Ngorongoro — Local professional hunters are demanding government intervention to check against discrimination by foreign hunting firms which are dominating Tanzania's hunting tourism subsector.
The hunters told East African Business Week last week that there is need for regulations to ensure that there is a level playing field for all professional hunters in the subsector which is undergoing radical changes.
Simba Professional Hunters Association (SPHA), Chairman, Hilary Daffi said since the onset of free market economies, the number of local hunters getting recruited by foreign firms has been diminishing because of lack of regulations to protect local jobs.
"Since the demise of Tawico (Tanzania Wildlife Company Limited), the number of local professional hunters has declined because there is no place to formally train and hire them," Mr Daffi who is also Director of Hilary Daffi Hunting Safaris, said.
Daffi pointed out that the problem is not foreign hunting firms but poor local regulations which have provided leeway for the former to exploit. With over 100 local professional hunters who are members of SPHA, the association has been overshadowed by a much affluent Tanzania Professional Hunters Association (TPHA) which groups together prominent local and foreign professional hunters.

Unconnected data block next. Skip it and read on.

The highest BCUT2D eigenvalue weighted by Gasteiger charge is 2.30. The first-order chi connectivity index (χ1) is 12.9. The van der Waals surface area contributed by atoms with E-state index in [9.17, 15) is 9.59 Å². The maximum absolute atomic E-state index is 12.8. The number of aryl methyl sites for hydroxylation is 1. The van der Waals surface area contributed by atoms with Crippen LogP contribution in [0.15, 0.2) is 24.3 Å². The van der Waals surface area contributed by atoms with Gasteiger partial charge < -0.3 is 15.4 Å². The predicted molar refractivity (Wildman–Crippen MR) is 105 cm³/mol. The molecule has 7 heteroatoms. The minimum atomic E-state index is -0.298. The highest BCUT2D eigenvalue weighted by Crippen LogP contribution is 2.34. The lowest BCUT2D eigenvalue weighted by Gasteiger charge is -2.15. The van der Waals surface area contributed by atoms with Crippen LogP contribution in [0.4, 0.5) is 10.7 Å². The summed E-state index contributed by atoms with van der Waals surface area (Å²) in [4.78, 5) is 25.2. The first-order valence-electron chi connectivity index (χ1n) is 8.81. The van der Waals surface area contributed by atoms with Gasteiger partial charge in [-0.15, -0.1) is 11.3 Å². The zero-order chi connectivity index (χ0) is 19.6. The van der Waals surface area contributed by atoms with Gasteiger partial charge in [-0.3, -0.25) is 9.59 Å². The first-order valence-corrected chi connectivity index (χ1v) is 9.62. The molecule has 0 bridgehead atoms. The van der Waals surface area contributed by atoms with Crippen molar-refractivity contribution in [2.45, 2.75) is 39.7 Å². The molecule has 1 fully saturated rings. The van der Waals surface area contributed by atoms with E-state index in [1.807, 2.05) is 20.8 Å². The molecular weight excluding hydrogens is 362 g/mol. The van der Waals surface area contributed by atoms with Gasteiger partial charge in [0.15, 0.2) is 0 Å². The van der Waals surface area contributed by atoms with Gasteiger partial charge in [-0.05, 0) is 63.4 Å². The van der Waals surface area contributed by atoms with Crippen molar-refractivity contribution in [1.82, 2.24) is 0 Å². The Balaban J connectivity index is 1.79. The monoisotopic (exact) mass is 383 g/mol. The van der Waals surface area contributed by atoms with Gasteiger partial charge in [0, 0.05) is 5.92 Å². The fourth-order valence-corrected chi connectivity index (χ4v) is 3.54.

The hunting tourism subsector is currently embroiled in controversy after 85% of hunting blocks which had been leased to foreign firms reverted to local firms thanks to an amended 2009 Wildlife Conservation Act.
According to the law, only 15% of the blocks went to foreign firms which have since launched an offensive demanding a reversal of the exercise which cost the job of the former Natural Resources Minister, Mr Ezekiel Maige last June.
"It's undisputable that we need foreign professional hunters just like we need foreign hunting firms to enrich our local industry but what we are asking for is a level playing field," argued Daffi. SPHA member and veteran professional hunter, Mr Gervas Michael said that the country's recruitment regulations are outdated and burden them more than foreign hunters.
"For example we are now required to pay TALA fees like tourist firms while we also pay hunting licensing fee annually," argued Michael. Professional hunters are required to pay $200 as fees to Tourist Agents Licensing Authority.
Michael also questioned a procedure which requires local professional hunters to pay for new licenses once they get new employees within the same year. "We pay $1,000 as licensing fees per annum but when one leaves an employer to a new one they are required to pay new annual fees, why?" wondered the veteran hunter who pleaded with government to introduce pay as you earn as an alternative.
Another SPHA member, Mr Mathayo Mkwathia said the discrimination is glaring and wanted the WCA of 2009 to extend its wings to professional hunting where foreigners are making super profits.